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How Doug Mastriano uses faith to fight criticism even from other Christians

GETTYSBURG, Pa. (RNS) Its popular that Doug Mastriano, the Pennsylvania state senator now running for governor on the Republican ticket, includes a habit of energetically fusing religion and politics, giving voice to Christian nationalism and deriding the idea of separation of church and state as a liberal fabrication.

Among other activities, the retired Army colonel has made headlines for attractive to the Almighty to overturn the 2020 election results and incorporating a reference to the Gospel of John (Walk as free people) into his campaign slogan.

But although some politicians have pivoted toward Christian nationalism this election season, Mastriano had not been only leaning in to the ideology years back, but deploying it within a larger pattern of distancing himself from criticism. Although he rejects the word Christian nationalist, Mastriano has invoked faith both as a fuel for his activism and a shield against detractors including his fellow Christians, who remain worried about his heavy-handed treatment of these beliefs.

In July 2020, greater than a year before he declared his candidacy, Mastrianos rhetoric sparked a theological struggle with several prominent Lutheran clergy in their own state Senate district of Gettysburg, a rare exemplory case of the politician engaging directly with ideological foes. Once the faith leaders invoked Christianity to criticize him, he responded by suggesting the Bible prohibits Christians from publicly criticizing elected officials, all while doling out their own condemnation of local religious leaders.

He was telling us how to proceed inside our churches, the Rev. Maria Erling, a professor at the Gettysburg campus of United Lutheran Seminary who was simply the type of who criticized Mastriano, told Religion News Service.

Mastriano has drawn fire for showcasing intolerance toward faiths not their own. A Rolling Stone report resulted in a 2019 radio interview where he said Islam isn’t appropriate for the Christian-Judeo ideas of the U.S. Constitution, rather than all religions are manufactured equal. Jewish groups havedecried his association with Andrew Torba, head of the social media marketing site Gab, where antisemitic messages and memes tend to be shared. (Mastriano later deleted his Gab account and condemned antisemitism, although he didn’t condemn Torba.)

But Mastrianos dispute along with his Lutheran constituents shows hes equally ready to reject the voices of other Christians, particularly views often expressed by moderate and liberal Lutherans, Presbyterians, Methodists among others known collectively as mainline denominations (named, some scholars argue, for the affluent suburban Philadelphia Main Line communities, where these congregations flourished). But not as dominant because they were in the past, white mainline Protestants nonetheless represent 18% of Pennsylvanians add up to the amount of white evangelicals in hawaii, based on the Public Religion Research Institute.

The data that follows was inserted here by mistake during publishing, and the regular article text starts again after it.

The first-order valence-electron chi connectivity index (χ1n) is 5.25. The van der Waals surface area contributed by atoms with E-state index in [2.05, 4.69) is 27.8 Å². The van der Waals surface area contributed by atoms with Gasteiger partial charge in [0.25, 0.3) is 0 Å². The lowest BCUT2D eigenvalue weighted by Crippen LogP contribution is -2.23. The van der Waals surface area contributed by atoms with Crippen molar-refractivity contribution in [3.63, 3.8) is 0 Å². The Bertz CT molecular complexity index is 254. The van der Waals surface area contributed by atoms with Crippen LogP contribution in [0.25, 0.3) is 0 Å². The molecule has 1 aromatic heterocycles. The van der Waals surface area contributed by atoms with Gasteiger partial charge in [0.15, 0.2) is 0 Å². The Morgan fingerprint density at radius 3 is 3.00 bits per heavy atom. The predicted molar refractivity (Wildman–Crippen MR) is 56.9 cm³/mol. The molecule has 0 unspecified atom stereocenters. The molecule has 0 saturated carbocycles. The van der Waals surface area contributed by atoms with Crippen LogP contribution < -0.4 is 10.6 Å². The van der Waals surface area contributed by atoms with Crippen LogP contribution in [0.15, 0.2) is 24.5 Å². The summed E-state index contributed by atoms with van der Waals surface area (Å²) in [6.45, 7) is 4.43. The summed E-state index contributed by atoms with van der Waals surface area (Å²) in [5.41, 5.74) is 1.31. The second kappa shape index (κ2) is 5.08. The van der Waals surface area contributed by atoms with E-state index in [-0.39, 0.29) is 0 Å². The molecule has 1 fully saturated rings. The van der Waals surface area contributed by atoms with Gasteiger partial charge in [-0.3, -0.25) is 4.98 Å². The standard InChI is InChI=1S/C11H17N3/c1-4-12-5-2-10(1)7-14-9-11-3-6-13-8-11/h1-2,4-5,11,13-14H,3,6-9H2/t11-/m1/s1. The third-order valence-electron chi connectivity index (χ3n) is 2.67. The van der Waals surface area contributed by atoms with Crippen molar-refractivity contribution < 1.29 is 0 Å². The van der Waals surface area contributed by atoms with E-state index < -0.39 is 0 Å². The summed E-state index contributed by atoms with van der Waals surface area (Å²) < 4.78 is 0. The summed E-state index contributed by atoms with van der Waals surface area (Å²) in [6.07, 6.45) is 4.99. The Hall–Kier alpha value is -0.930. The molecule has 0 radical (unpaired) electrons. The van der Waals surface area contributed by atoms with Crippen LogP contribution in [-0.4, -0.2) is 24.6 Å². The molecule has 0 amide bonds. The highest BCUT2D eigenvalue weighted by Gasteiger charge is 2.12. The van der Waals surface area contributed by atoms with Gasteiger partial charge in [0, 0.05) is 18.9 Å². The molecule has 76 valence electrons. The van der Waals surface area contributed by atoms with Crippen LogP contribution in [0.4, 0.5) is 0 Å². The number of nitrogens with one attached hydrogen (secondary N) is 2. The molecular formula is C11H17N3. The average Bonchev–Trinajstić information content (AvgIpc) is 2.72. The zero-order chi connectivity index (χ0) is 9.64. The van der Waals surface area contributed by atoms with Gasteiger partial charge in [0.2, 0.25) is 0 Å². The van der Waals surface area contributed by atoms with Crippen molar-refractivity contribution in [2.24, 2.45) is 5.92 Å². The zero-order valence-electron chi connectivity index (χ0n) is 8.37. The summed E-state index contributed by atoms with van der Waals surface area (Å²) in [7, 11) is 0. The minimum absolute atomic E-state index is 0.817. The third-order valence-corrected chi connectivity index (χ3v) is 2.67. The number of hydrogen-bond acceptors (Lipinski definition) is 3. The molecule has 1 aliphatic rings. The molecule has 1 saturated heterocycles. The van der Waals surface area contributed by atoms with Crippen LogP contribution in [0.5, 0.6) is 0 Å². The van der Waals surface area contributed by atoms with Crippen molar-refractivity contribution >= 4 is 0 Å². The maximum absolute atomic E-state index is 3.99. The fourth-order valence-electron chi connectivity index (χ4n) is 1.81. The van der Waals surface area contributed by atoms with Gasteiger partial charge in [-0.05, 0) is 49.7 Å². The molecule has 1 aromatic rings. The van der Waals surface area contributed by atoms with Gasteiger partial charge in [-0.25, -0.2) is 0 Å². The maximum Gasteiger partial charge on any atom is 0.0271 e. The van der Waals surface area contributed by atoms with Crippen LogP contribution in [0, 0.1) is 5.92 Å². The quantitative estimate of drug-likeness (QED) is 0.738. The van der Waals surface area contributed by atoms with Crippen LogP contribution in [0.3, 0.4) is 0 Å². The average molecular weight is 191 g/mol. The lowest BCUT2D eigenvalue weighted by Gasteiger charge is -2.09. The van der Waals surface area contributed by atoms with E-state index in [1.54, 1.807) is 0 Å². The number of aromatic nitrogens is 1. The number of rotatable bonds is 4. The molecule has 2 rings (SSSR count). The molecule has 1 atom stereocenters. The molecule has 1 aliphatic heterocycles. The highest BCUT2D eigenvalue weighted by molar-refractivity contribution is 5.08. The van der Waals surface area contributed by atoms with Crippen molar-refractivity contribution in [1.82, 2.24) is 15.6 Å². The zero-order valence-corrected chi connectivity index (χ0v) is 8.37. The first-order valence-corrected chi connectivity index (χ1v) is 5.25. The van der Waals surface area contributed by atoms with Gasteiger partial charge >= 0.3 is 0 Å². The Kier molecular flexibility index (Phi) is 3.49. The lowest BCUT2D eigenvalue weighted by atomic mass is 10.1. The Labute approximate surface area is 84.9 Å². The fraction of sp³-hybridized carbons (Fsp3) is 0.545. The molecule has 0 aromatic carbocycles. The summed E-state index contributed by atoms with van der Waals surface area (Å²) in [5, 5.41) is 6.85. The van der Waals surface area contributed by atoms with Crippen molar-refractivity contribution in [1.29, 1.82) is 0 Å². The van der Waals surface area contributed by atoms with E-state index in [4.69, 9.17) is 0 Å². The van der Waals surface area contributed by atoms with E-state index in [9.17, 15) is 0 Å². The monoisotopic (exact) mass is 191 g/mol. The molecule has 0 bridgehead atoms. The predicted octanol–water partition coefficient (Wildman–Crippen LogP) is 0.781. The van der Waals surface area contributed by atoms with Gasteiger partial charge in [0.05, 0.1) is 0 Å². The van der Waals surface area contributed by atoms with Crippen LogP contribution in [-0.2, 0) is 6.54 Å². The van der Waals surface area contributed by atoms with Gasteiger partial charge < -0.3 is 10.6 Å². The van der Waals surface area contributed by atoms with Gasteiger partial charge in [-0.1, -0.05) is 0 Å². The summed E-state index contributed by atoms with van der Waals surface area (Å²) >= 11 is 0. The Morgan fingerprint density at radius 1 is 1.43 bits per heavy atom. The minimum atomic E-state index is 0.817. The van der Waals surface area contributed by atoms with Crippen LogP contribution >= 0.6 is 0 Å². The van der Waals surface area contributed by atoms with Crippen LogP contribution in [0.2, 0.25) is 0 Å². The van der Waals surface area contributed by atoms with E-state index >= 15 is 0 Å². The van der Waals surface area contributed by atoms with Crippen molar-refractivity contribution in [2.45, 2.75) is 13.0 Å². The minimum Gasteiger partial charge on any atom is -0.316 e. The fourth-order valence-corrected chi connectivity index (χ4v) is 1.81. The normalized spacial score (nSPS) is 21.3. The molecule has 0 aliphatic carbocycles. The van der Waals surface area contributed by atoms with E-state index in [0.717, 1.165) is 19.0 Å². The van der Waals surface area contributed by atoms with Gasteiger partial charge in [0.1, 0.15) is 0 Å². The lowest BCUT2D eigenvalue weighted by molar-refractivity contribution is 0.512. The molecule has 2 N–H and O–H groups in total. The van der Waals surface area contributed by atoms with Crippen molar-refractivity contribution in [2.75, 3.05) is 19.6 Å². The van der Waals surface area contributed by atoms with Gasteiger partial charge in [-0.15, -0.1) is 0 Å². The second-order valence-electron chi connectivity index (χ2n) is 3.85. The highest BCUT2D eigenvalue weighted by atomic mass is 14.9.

RELATED: The activist behind opposition to the separation of church and state


Mastriano, for his part, has been linked to Pond Bank Community Church, a conservative Mennonite congregation. Church officials didn’t react to requests to verify that Mastriano is really a member, nor did Mastriano react to multiple interview requests.

Campaign signs for Doug Mastriano in yard in Gettysburg, Pennsylvania. RNS photo by Jack Jenkins

Campaign signs for Doug Mastriano in yard in Gettysburg, Pennsylvania. RNS photo by Jack Jenkins

Mastrianos debate with the Lutherans goes back to a since-deleted interview with a couple of, Allen and Francine Fosdick, self-described Christian prophets having an online ministry called Folks of Prophetic Power Ministries.

Separation of church and state anyone who says that, show me in the Constitution where it says it, Mastriano told the Fosdicks while sitting at his desk in the Pennsylvania state Capitol. Its not within. Its never experienced there. In a formulation that has been popular among conservatives, Mastriano added, We’ve freedom of religion, not freedom from religion.

Mastriano, who was simply gathering popularity in conservative circles at that time for strident opposition to COVID-19 restrictions, described a fake COVID crisis and chided his fellow lawmakers who had imposed limitations on large gatherings in Pennsylvania. He insisted Christians should show more courage in resisting lockdown measures and offered as a model Martin Luther, the 16th-century founder of Lutheranism and leader of the Protestant Reformation.

Pastors, its time and energy to lead, Mastriano said in the video, which later disappeared once the Fosdicks YouTube account was revoked for violating the companys guidelines. (A mirror of the video remains accessible on an archival website.) If that pastor among others doesnt desire to start, then congregation, maybe its time and energy to find another church where they will have a bit more courage.

As he put it in another portion of the interview: Id prefer to start to see the churches operate we’ve strong religious freedoms in Pennsylvania.


RELATED: How Christian nationalism won Pennsylvanias GOP primary


Local churches did, actually, operate, albeit not just how Mastriano intended. Forty-six local Lutheran leaders including vicars, former seminary presidents and the pastor at St. James Lutheran Church, several doors down from Mastrianos local office published a full-page ad in the Gettysburg Times supporting many COVID-19 restrictions and rejecting Mastrianos interpretation of these denominations namesake. The ad cited the Evangelical Lutheran Church in Americas position, which quoted Luther to argue that Christian decisions should be produced in the very best interests of the neighbor.

The senators interpretations of scripture and Luthers actions in the Protestant Reformation are removed from context to serve his political agenda, the ad read.

A statue of Martin Luther at the campus of United Lutheran Seminary in Gettysburg, Pennsylvania. RNS photo by Jack Jenkins

A statue of Martin Luther at the campus of United Lutheran Seminary in Gettysburg, Pennsylvania. RNS photo by Jack Jenkins